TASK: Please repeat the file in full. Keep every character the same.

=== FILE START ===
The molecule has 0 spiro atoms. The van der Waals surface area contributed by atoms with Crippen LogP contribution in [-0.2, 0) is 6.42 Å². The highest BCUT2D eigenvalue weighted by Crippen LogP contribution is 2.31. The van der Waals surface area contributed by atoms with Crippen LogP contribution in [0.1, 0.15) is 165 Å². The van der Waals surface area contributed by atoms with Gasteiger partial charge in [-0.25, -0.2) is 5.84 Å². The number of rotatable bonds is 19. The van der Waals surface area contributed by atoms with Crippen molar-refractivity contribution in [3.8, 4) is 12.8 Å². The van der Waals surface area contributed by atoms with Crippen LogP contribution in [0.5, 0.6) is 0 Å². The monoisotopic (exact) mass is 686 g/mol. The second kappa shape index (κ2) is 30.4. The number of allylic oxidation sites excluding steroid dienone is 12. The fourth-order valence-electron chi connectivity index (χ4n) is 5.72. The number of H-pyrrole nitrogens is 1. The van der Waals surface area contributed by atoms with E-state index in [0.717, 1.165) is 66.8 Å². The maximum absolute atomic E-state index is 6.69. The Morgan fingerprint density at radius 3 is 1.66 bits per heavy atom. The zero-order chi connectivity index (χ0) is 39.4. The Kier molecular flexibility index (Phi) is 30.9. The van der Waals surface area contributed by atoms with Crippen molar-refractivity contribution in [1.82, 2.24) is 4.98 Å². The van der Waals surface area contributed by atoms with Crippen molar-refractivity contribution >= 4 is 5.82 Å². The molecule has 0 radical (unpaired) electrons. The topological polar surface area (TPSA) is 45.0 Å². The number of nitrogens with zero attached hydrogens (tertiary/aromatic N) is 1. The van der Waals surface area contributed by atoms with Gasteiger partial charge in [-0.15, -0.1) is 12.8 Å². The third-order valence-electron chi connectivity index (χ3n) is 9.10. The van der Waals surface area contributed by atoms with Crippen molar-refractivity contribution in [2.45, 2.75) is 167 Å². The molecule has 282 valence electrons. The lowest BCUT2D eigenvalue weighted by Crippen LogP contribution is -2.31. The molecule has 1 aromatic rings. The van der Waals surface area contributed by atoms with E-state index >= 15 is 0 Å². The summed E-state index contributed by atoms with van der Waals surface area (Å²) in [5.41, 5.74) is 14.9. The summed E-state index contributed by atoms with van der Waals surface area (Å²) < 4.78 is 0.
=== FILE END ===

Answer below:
The molecule has 0 spiro atoms. The van der Waals surface area contributed by atoms with Crippen LogP contribution in [-0.2, 0) is 6.42 Å². The highest BCUT2D eigenvalue weighted by Crippen LogP contribution is 2.31. The van der Waals surface area contributed by atoms with Crippen LogP contribution in [0.1, 0.15) is 165 Å². The van der Waals surface area contributed by atoms with Gasteiger partial charge in [-0.25, -0.2) is 5.84 Å². The number of rotatable bonds is 19. The van der Waals surface area contributed by atoms with Crippen molar-refractivity contribution in [3.8, 4) is 12.8 Å². The van der Waals surface area contributed by atoms with Crippen LogP contribution in [0.5, 0.6) is 0 Å². The monoisotopic (exact) mass is 686 g/mol. The second kappa shape index (κ2) is 30.4. The number of allylic oxidation sites excluding steroid dienone is 12. The fourth-order valence-electron chi connectivity index (χ4n) is 5.72. The number of H-pyrrole nitrogens is 1. The van der Waals surface area contributed by atoms with E-state index in [0.717, 1.165) is 66.8 Å². The maximum absolute atomic E-state index is 6.69. The Morgan fingerprint density at radius 3 is 1.66 bits per heavy atom. The zero-order chi connectivity index (χ0) is 39.4. The Kier molecular flexibility index (Phi) is 30.9. The van der Waals surface area contributed by atoms with Crippen molar-refractivity contribution in [1.82, 2.24) is 4.98 Å². The van der Waals surface area contributed by atoms with Crippen molar-refractivity contribution >= 4 is 5.82 Å². The molecule has 0 radical (unpaired) electrons. The topological polar surface area (TPSA) is 45.0 Å². The number of nitrogens with zero attached hydrogens (tertiary/aromatic N) is 1. The van der Waals surface area contributed by atoms with Gasteiger partial charge in [-0.15, -0.1) is 12.8 Å². The third-order valence-electron chi connectivity index (χ3n) is 9.10. The van der Waals surface area contributed by atoms with Crippen molar-refractivity contribution in [2.45, 2.75) is 167 Å². The molecule has 282 valence electrons. The lowest BCUT2D eigenvalue weighted by Crippen LogP contribution is -2.31. The molecule has 1 aromatic rings. The van der Waals surface area contributed by atoms with E-state index >= 15 is 0 Å². The summed E-state index contributed by atoms with van der Waals surface area (Å²) in [5.41, 5.74) is 14.9. The summed E-state index contributed by atoms with van der Waals surface area (Å²) < 4.78 is 0.